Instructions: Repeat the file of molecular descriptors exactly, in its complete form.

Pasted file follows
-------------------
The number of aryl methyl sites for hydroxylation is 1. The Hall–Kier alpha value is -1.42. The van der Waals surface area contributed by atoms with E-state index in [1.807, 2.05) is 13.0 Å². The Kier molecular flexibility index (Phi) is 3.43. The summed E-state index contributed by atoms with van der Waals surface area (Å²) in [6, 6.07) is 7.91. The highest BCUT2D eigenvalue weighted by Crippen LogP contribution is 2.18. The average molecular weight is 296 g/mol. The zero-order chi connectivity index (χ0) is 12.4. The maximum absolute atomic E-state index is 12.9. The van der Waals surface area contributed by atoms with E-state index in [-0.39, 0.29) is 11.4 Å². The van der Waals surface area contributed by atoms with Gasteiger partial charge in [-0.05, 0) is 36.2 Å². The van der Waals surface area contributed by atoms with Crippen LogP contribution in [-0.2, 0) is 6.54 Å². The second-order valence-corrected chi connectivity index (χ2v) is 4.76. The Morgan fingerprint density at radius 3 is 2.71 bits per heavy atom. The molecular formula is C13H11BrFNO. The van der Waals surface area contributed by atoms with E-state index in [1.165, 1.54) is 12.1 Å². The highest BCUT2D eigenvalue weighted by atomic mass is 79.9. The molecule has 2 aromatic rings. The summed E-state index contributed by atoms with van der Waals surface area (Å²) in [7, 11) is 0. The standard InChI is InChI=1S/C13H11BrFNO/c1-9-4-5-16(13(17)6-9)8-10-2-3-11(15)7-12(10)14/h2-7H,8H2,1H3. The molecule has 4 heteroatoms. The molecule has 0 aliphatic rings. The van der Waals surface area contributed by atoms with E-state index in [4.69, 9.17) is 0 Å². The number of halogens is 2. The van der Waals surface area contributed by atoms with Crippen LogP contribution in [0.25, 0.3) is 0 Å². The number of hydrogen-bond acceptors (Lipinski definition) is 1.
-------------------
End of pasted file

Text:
The number of aryl methyl sites for hydroxylation is 1. The Hall–Kier alpha value is -1.42. The van der Waals surface area contributed by atoms with E-state index in [1.807, 2.05) is 13.0 Å². The Kier molecular flexibility index (Phi) is 3.43. The summed E-state index contributed by atoms with van der Waals surface area (Å²) in [6, 6.07) is 7.91. The highest BCUT2D eigenvalue weighted by Crippen LogP contribution is 2.18. The average molecular weight is 296 g/mol. The zero-order chi connectivity index (χ0) is 12.4. The maximum absolute atomic E-state index is 12.9. The van der Waals surface area contributed by atoms with E-state index in [-0.39, 0.29) is 11.4 Å². The van der Waals surface area contributed by atoms with Gasteiger partial charge in [-0.05, 0) is 36.2 Å². The van der Waals surface area contributed by atoms with Crippen LogP contribution in [-0.2, 0) is 6.54 Å². The second-order valence-corrected chi connectivity index (χ2v) is 4.76. The Morgan fingerprint density at radius 3 is 2.71 bits per heavy atom. The molecular formula is C13H11BrFNO. The van der Waals surface area contributed by atoms with E-state index in [1.165, 1.54) is 12.1 Å². The highest BCUT2D eigenvalue weighted by atomic mass is 79.9. The molecule has 2 aromatic rings. The summed E-state index contributed by atoms with van der Waals surface area (Å²) in [7, 11) is 0. The standard InChI is InChI=1S/C13H11BrFNO/c1-9-4-5-16(13(17)6-9)8-10-2-3-11(15)7-12(10)14/h2-7H,8H2,1H3. The molecule has 4 heteroatoms. The molecule has 0 aliphatic rings. The van der Waals surface area contributed by atoms with E-state index in [4.69, 9.17) is 0 Å². The number of halogens is 2. The van der Waals surface area contributed by atoms with Crippen LogP contribution in [0.25, 0.3) is 0 Å². The number of hydrogen-bond acceptors (Lipinski definition) is 1.